We then went down to the wine cellar and tasting room. The first time I was there some of our group stayed to the early hours of the morning talking with the baron and drinking scotch. I can only imagine the stories he was telling that night.


There was a picture on the wall of his grandfather in New York in 1909 at his place of business, the M.Beneventano Import Co.   He was importing Moscato di Siracusa to the United States.  We began the tasting with an off dry Moscato di Siracusa which went very well with the salumi and cheese he served with it.  The sweet Moscato di Siracusa had a great balance between sweetness and acidity. The Baron’s wines are not imported into the United States and a number of people in the group brought bottles of the Moscato to take home. For dessert he served a late harvest 2000 Cabernet Sauvignon that was delightful but he only makes a quantity, enough for him and guests. The visit to the Baron was the talk of the ship for the next two days.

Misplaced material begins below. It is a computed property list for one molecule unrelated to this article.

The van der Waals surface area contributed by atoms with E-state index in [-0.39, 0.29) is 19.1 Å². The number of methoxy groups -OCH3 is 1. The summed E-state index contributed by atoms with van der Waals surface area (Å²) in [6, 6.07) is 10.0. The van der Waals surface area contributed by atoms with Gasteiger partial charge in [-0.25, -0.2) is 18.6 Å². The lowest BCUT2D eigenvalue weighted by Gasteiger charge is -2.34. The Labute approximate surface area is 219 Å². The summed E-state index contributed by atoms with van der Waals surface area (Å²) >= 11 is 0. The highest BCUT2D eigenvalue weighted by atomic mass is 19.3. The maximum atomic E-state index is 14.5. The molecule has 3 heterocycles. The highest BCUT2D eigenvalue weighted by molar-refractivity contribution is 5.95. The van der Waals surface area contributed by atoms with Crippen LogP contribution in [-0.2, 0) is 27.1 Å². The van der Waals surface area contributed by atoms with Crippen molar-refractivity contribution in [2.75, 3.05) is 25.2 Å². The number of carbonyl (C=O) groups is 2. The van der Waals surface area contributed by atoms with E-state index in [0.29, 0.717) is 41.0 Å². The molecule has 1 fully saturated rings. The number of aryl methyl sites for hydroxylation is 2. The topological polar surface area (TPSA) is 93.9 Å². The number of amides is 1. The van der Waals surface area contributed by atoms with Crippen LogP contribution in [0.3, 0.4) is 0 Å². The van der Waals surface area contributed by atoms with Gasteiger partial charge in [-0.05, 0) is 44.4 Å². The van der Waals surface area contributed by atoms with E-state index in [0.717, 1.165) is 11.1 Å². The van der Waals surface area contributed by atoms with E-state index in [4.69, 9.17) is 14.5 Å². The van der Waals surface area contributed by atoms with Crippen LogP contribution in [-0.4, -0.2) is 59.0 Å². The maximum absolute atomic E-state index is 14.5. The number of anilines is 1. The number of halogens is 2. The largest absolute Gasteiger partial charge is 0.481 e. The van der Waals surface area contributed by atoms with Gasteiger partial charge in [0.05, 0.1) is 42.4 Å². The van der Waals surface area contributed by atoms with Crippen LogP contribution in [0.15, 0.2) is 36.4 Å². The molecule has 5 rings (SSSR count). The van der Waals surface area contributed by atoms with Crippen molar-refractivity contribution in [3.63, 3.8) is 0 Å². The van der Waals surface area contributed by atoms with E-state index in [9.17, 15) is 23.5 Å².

Our next port was Malta, made famous by the Knights of Malta, also called The Order of the Knights of Saint John of Jerusalem.  Malta has seen more conquerors and would-be conquerors than Sicily so it has a very diverse ethnic and racial population. The main influences on the food are Arabic, Sicilian, American and British. 


The next day we arrived in Tunisia where everything was closed since it was the last day of Ramadan and everyone was out celebrating.  We could not go to the ruins of Carthage so instead we went to see a Roman aqueduct.  We went to the spring that was the source of the water; saw the large pipe that went underground and then the large bridge-like structure that carried the water to Carthage. We were also able to see the water going under ground again and the many large pipes that supplied the water to the ancient city.


The ship than docked at Porto Empedocle, the port for Agrigento. The professors and the group were off to the Valley of the Temples and the Archaeological Museum but we stayed in Porto Empedocle, sat in a café had cappucino and ciambelle( doughnuts) and watched a small part of the Sicilian world go  by.

The cruise officially ended in Palermo but some passengers stayed on for another day and went to Rome.  We had a great time and met some interesting people.  The staff and crew could not have been nicer.  We left the ship in Palermo for our flight to Rome and then back to New York.  


We are teaching a hands on Pizza Class “Pizza, Pizza, Pizza”

at Cooking by the Book on January 22, 2009. 212-966-9799